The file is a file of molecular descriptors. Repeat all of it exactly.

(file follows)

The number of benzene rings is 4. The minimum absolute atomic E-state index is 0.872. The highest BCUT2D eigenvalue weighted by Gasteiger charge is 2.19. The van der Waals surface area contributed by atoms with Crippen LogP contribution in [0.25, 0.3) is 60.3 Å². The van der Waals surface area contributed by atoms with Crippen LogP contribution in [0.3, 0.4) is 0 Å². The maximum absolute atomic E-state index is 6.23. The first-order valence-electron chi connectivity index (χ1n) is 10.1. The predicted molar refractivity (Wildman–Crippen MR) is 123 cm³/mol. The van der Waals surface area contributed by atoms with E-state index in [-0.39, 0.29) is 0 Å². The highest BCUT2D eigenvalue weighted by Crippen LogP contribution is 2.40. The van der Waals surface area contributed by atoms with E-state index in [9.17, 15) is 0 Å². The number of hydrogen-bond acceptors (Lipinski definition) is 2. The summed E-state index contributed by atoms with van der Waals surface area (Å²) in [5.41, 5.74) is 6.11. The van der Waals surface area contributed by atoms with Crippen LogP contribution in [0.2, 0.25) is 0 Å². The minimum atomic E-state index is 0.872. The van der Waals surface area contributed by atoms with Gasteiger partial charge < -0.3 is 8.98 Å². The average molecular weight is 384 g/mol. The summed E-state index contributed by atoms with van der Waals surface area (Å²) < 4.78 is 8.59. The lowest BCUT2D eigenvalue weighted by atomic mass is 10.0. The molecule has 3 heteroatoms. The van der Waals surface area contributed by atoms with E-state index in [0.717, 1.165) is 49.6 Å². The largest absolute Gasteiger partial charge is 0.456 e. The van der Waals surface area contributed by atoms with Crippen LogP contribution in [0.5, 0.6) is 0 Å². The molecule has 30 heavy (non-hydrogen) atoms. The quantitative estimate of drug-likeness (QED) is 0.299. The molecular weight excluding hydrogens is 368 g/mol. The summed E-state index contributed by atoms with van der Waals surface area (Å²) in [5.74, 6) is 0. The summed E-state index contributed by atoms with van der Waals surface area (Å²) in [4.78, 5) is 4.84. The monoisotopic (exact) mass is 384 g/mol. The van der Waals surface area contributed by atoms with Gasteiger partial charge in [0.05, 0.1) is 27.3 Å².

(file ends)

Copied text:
The number of benzene rings is 4. The minimum absolute atomic E-state index is 0.872. The highest BCUT2D eigenvalue weighted by Gasteiger charge is 2.19. The van der Waals surface area contributed by atoms with Crippen LogP contribution in [0.25, 0.3) is 60.3 Å². The van der Waals surface area contributed by atoms with Crippen LogP contribution in [0.3, 0.4) is 0 Å². The maximum absolute atomic E-state index is 6.23. The first-order valence-electron chi connectivity index (χ1n) is 10.1. The predicted molar refractivity (Wildman–Crippen MR) is 123 cm³/mol. The van der Waals surface area contributed by atoms with E-state index in [-0.39, 0.29) is 0 Å². The highest BCUT2D eigenvalue weighted by Crippen LogP contribution is 2.40. The van der Waals surface area contributed by atoms with E-state index in [9.17, 15) is 0 Å². The number of hydrogen-bond acceptors (Lipinski definition) is 2. The summed E-state index contributed by atoms with van der Waals surface area (Å²) in [5.41, 5.74) is 6.11. The van der Waals surface area contributed by atoms with Crippen LogP contribution in [0.2, 0.25) is 0 Å². The minimum atomic E-state index is 0.872. The van der Waals surface area contributed by atoms with Gasteiger partial charge < -0.3 is 8.98 Å². The average molecular weight is 384 g/mol. The summed E-state index contributed by atoms with van der Waals surface area (Å²) < 4.78 is 8.59. The lowest BCUT2D eigenvalue weighted by atomic mass is 10.0. The molecule has 3 heteroatoms. The van der Waals surface area contributed by atoms with E-state index in [0.717, 1.165) is 49.6 Å². The largest absolute Gasteiger partial charge is 0.456 e. The van der Waals surface area contributed by atoms with Crippen LogP contribution in [0.5, 0.6) is 0 Å². The molecule has 30 heavy (non-hydrogen) atoms. The quantitative estimate of drug-likeness (QED) is 0.299. The molecular weight excluding hydrogens is 368 g/mol. The summed E-state index contributed by atoms with van der Waals surface area (Å²) in [5.74, 6) is 0. The summed E-state index contributed by atoms with van der Waals surface area (Å²) in [4.78, 5) is 4.84. The monoisotopic (exact) mass is 384 g/mol. The van der Waals surface area contributed by atoms with Gasteiger partial charge in [0.05, 0.1) is 27.3 Å².